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Leonard Bernstein: Notes on a Legend

Leonard Bernstein changed American culture in the 20th century, bringing classical music to a new audience by popularizing older composers, championing new ones and blending both old and new styles in his own dynamic compositions. This timeline shows the extraordinary career of this great American artist.

1918
Leonard Bernstein is born in Lawrence, Massachusetts, on August 25.

1939
Bernstein graduates from Harvard University, where he writes and performs several early compositions.

1940
Bernstein studies conducting at the newly-formed Tanglewood Music Festival with Serge Koussevitzky, director of the Boston Symphony Orchestra.

1943
Bernstein is named assistant conductor at the New York Philharmonic. On November 14, when the scheduled conductor of a nationally-broadcast concert comes down with the flu, Bernstein steps in to conduct on short notice and becomes a sensation.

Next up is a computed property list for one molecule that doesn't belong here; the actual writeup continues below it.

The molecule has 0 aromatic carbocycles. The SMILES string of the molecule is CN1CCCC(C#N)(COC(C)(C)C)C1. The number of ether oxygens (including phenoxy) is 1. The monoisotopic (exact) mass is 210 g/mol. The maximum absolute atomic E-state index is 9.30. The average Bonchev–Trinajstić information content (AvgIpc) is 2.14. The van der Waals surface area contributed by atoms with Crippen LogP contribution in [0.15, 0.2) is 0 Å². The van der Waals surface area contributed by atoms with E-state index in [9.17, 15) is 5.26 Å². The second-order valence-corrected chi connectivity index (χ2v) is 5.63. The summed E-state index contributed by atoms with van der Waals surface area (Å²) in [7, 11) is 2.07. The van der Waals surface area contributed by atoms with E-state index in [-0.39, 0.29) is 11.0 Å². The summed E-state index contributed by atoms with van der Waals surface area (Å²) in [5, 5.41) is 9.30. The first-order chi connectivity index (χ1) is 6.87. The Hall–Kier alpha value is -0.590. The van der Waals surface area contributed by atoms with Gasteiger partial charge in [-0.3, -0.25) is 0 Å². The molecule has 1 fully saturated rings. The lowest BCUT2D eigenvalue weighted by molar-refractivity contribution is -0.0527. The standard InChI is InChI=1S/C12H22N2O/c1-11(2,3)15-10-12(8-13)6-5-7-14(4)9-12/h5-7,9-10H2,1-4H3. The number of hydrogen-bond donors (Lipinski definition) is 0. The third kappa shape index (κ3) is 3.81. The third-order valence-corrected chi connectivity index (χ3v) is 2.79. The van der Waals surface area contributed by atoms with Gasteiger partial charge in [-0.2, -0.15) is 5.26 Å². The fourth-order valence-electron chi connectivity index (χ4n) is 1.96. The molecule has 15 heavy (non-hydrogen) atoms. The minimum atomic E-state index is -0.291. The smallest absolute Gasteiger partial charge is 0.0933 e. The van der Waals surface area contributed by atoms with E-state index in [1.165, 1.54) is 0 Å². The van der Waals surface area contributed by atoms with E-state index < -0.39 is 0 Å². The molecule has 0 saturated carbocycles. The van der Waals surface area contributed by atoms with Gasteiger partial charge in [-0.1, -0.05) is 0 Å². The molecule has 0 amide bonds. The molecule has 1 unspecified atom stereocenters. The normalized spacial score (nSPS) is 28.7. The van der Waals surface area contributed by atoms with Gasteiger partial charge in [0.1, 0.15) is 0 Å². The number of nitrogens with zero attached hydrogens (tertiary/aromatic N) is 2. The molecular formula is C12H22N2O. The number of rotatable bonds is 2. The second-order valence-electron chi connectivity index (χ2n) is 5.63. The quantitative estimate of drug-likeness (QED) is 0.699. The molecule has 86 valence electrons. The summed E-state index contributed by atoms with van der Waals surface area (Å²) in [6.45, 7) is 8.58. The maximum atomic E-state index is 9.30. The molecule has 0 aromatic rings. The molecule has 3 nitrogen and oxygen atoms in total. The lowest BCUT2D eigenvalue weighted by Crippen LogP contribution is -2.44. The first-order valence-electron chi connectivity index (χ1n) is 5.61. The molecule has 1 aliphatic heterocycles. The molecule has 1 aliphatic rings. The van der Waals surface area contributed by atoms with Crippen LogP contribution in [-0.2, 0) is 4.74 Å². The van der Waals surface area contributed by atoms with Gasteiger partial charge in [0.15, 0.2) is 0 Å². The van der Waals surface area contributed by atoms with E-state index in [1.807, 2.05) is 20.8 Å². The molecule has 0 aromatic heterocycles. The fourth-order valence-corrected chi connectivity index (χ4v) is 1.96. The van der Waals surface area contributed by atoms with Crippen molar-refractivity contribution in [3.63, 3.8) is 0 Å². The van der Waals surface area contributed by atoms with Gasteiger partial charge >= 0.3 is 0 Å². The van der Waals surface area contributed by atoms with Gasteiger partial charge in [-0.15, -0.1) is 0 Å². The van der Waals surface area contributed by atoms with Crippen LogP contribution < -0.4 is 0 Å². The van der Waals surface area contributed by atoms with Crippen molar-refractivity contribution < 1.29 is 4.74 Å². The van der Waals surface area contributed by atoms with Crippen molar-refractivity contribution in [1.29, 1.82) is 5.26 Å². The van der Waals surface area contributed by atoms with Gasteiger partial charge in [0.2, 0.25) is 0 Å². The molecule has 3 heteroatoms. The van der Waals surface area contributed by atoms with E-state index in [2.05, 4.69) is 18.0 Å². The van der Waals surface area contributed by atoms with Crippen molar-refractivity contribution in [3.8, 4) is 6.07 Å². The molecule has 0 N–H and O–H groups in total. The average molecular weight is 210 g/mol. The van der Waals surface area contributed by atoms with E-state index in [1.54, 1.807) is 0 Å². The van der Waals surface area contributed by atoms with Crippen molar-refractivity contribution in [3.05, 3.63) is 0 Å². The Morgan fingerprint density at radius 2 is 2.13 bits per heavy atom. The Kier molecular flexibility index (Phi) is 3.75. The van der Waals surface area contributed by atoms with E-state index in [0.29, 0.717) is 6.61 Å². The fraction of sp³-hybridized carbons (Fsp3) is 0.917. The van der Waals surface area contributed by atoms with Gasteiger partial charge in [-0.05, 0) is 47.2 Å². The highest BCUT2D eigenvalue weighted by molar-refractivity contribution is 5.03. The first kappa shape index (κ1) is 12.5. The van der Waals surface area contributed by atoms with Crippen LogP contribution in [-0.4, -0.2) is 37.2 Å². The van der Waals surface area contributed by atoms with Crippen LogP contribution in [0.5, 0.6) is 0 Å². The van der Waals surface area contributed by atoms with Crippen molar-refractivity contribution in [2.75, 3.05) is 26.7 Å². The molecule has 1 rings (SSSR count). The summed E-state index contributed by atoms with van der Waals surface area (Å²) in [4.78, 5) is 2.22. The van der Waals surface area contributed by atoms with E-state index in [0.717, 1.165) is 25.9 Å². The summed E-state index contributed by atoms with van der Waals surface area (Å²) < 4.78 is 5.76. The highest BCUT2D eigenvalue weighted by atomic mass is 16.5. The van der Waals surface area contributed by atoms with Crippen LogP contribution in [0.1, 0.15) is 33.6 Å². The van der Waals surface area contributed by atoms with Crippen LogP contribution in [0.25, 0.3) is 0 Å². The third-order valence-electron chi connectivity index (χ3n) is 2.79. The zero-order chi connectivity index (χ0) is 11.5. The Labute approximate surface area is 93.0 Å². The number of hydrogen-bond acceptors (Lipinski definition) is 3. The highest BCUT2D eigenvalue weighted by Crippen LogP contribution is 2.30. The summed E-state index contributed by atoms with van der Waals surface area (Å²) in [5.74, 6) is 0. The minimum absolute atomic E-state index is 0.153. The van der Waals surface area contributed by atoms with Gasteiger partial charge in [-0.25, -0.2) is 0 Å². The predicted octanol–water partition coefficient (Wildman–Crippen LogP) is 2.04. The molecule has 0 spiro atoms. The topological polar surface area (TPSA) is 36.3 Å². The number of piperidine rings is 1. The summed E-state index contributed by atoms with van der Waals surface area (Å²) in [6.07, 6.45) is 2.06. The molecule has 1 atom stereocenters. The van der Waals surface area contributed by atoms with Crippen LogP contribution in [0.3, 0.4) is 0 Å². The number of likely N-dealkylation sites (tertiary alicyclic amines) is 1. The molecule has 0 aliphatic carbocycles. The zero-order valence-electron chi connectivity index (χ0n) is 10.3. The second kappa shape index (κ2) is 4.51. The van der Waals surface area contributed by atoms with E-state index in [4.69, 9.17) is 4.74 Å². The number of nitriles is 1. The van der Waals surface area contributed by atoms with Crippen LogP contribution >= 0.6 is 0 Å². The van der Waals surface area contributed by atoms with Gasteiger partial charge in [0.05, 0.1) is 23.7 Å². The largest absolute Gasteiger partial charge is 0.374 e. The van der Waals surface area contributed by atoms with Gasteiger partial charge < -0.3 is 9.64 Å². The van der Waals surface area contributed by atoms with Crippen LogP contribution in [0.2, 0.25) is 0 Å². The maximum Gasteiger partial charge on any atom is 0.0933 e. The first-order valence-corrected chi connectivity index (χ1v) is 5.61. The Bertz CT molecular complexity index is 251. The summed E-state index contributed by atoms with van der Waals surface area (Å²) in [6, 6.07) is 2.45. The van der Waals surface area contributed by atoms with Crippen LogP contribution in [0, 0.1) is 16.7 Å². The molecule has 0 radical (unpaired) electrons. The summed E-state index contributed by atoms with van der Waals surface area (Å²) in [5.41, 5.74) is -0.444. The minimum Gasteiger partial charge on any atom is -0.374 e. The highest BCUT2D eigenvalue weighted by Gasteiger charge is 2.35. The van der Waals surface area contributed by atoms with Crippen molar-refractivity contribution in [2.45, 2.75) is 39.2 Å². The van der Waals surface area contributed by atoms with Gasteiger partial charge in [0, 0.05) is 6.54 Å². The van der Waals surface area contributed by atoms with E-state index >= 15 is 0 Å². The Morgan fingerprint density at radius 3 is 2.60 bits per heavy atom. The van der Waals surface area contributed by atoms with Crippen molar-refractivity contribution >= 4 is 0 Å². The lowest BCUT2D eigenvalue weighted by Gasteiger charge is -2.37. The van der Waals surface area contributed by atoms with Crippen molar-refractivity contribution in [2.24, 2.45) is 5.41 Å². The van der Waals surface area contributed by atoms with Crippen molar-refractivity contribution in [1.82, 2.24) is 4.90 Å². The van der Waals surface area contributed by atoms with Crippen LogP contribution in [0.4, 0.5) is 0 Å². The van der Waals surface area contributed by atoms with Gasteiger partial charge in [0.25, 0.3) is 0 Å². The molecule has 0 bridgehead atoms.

1944
Bernstein composes the music to Jerome Robbins’ exuberant ballet Fancy Free, about three sailors on shore leave in New York City. After the ballet becomes a runaway hit, Bernstein expands the idea into a Broadway musical, On the Town, which runs for more than a year.

1954
Bernstein is nominated for an Academy Award for his score to Elia Kazan’s classic film On the Waterfront.

1956
Candide, Bernstein’s satirical operetta with a script by Lillian Hellman, runs for only two months on Broadway, but goes on to produce a best-selling cast recording and several successful revivals.

1957
Bernstein’s musical West Side Story, a contemporary adaptation of Shakespeare’s Romeo and Juliet created with director/choreographer Jerome Robbins, lyricist Stephen Sondheim and playwright Arthur Laurents, opens on Broadway. It runs for two years, and the 1961 film adaptation wins ten Academy Awards.

1958
Bernstein becomes principal conductor of the New York Philharmonic, a post he will hold for 12 years. On January 18, he broadcasts the first of his popular Young People’s Concerts on CBS television.

1971
Bernstein’s Mass, a theatrical choral piece, premieres as part of the opening ceremonies of the Kennedy Center for the Performing Arts.

1990
Bernstein dies on October 14 at age 72, only five days after conducting his farewell concert at Tanglewood.

 

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